Leadership Lab: Student Life and Leadership Matthew Felsted
The event that I am writing about is the Student Life and Leadership interview process that happened recently. I was introduced to the idea of applying by a friend and I polished my resume and sent it in. About two months later I got a phone call informing me about an event where we stated our interests in the different positions. There were tables and representatives at each table. The style of leadership used to organize this event was based on a formal position of authority, but free flowing, with communication based on the students’ interests. A student only had to walk up to a table and ask about the specific program to learn more. The followers were treated as partners as in the Chaleff’s follower topology.
We were instructed to come back the following day. The next day we met inside a room across from the Lair, in the Student Services building. The administrative staff set up tables where every participant was presented with the hypothetical life-or-death challenge of who to save and who to throw overboard for the only remaining lifeboat in the scenario. The administrators gave us the task of choosing individually, and then we discussed it as a team. The leadership style of the leaders of the organization was highly participative. They frequently included the teams in a joint decision making effort. The scenarios made for a great deal of fun as we debated light-heartedly, and if it had been real life, would have been painfully serious. After we choose the lifeboat crew, we had one person from each group present to everyone at once. We then consulted our scheduled interview times and then arranged them.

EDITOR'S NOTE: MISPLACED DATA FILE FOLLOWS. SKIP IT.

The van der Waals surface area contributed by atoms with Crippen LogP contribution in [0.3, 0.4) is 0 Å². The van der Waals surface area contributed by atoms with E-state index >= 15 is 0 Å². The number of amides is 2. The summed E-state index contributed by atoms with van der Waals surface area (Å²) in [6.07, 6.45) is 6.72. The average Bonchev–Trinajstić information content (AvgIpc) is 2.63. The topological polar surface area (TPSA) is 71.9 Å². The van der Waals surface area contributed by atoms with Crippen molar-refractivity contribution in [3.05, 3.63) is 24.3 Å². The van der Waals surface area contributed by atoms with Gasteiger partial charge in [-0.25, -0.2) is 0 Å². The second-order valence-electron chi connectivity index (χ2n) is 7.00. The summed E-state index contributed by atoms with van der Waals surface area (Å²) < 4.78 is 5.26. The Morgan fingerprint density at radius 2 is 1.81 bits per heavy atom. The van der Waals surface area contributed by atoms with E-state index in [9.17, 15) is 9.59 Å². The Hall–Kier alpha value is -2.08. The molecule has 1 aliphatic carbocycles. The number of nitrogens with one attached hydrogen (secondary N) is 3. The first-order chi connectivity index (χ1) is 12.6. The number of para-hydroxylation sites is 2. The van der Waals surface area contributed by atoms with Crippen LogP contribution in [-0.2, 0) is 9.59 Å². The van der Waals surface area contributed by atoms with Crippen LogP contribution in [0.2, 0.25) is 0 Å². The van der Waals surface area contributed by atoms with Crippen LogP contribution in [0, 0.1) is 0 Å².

I went downstairs for my first interview. I made some new friends and quickly found that I appreciated the event. While waiting for each interview I collaborated with others in preparation. I chatted with several nervous but excited interviewees.
This participative leadership style required all the members to be consulted in each group to determine whether or not they would take an applicant on board. I wasn’t entirely sure what to prepare. It’s hard enough to privately interview for a single person at time, let alone a small committee of four people at a time. Their questions were prepared and carefully thought out. It was very organized, and hardly bureaucratic. Facing a panel of judges is taxing, but fun. In my case they were very respectful to my face and were also reassuring. After the meeting they would review my application, just as they would for all participants that day, come to a final conclusion, and then call sometime in the following week if the applicant was successful.
The whole purpose of the event was to select students to participate in different roles for student government. Student Life and Leadership listens to students on campus and select leaders amongst the students on campus to organize future events, oversee clubs, and carry out relevant tasks for the student body. The system is partly electoral, egalitarian, and in a sense resembling the business world in that students apply and are hired on board by a committee or group of leaders.